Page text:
Frequently Asked Question

Why did you decide to more deeply investigate the third-party evaluators you use?


We base our giving recommendations on the research of trusted, impact-focused charity evaluators. We have recently decided to more deeply investigate the evaluators whose research we’ve relied on in the past, as well as new evaluators whose research we may rely on in the future. We are doing this primarily because we think we are well-positioned to help connect evaluators and donors in the effective giving space in a more effective and efficient way. Organisations that rely on the research of charity evaluators implicitly evaluate evaluators by including some evaluators’ recommendations and not others’. We think this process could be both more standardised and more transparent, and hope our “evaluate the evaluators” initiative could be the beginning of what becomes a critical institution within the effective giving space — leading to better recommendations, greater transparency, and ultimately more impact.

We do want to emphasise that we previously chose the evaluators that have informed our past recommendations for good reason; while each evaluator had slightly different criteria for their top recommendations, they tended to share our belief that good charities should be:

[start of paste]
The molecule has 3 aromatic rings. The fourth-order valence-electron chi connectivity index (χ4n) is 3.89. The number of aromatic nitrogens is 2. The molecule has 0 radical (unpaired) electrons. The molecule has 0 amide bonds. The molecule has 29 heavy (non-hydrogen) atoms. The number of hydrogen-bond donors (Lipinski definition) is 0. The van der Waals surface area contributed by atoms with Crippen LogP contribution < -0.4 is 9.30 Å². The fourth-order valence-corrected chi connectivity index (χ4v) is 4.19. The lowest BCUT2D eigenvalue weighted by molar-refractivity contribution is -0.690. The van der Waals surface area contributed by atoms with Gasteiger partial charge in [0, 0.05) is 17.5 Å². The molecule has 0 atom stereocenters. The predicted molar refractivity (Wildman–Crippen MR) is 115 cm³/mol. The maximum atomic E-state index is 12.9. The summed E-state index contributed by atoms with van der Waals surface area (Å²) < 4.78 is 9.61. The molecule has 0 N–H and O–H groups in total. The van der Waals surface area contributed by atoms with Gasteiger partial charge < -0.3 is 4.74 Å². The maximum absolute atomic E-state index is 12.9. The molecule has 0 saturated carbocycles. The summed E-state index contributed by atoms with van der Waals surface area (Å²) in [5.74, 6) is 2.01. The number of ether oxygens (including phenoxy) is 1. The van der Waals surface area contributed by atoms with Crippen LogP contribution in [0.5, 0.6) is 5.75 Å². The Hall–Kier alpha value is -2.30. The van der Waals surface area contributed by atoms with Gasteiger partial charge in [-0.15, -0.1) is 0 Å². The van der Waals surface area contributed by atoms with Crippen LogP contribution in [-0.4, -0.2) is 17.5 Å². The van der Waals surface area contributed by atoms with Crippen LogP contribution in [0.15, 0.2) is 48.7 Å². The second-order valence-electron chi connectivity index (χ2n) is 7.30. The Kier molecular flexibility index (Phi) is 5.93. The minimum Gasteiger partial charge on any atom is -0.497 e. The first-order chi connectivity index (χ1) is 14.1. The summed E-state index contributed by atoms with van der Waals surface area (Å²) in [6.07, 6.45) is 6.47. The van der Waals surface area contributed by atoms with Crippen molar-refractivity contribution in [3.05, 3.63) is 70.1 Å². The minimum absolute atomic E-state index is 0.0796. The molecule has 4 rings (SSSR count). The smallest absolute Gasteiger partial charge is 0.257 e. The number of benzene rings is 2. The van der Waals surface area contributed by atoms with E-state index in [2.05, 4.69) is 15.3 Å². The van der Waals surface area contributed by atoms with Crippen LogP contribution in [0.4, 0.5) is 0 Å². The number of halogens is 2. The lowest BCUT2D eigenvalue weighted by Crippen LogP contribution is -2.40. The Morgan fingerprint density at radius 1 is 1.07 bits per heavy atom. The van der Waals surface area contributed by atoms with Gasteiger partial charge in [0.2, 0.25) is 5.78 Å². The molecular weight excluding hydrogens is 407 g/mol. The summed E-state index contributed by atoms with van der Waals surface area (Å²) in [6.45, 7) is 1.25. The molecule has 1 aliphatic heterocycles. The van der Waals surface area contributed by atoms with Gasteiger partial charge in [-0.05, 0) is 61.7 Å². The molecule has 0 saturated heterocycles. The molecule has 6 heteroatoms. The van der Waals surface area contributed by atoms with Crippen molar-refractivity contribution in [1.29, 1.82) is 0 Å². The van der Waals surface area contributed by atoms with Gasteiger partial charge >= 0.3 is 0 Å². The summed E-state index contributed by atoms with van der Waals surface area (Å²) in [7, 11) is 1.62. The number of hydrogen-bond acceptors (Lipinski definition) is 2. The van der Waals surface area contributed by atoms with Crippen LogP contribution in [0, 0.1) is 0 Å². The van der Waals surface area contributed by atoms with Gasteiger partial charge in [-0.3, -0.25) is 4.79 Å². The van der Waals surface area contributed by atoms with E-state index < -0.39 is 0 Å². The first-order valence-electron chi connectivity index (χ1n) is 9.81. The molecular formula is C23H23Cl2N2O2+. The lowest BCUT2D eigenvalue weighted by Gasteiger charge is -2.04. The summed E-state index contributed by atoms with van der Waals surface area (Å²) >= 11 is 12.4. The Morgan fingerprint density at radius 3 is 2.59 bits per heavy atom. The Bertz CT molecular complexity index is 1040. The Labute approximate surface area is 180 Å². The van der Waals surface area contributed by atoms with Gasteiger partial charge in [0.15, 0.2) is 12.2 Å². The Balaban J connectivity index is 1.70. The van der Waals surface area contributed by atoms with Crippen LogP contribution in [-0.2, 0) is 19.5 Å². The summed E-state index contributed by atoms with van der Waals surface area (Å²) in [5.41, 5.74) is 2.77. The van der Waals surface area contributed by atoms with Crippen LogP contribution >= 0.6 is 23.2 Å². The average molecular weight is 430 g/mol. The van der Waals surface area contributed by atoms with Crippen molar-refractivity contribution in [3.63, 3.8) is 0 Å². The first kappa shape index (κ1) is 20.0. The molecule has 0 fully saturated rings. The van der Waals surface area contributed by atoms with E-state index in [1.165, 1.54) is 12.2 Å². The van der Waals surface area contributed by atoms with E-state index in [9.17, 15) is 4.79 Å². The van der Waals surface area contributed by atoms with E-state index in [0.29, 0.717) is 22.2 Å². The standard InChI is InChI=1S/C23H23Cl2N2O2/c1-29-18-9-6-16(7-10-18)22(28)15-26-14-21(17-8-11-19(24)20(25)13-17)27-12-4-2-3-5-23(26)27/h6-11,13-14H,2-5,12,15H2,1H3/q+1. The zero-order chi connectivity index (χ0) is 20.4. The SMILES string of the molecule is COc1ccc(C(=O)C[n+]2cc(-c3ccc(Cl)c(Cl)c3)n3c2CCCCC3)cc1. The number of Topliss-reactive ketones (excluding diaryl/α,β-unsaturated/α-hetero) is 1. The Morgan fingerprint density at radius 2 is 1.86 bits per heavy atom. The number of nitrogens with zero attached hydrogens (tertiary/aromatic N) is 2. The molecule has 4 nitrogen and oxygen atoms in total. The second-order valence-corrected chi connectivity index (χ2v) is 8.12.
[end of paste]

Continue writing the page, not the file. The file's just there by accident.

• Impactful: Are the charity’s programmes making a difference rather than doing nothing, or even doing harm?
  • Cost-effective: Does your dollar go far when you donate to it? If you can achieve the same outcome by donating $100 to Charity A than you could with $1,000 to Charity B, we think most donors should choose Charity A.
  • Driven by evidence and/or careful reasoning: Is the programme a charity operates evidence-backed, or in cases where evidence isn’t practical to obtain — like global catastrophic risk reduction and other initiatives to safeguard the long-term future — does expert reasoning and analysis provide a strong case for support?

However, we think it’s valuable to do a deeper investigation of the specific methodologies, criteria, and decision-making process of each charity evaluator, along with its worldview, in order to:

  • Maintain a strong and recent research basis for the choice of which evaluators should inform our recommendations.
  • Better tailor our donation recommendations to individual donor values and worldviews by more transparently distinguishing between similar donation options (such as two funds, each managed by a different impact-focused evaluator, granting to organisations in the same cause area).
  • Uphold our value of continuously self-reflecting and updating our views should new data or evidence come to light.

Still have questions?

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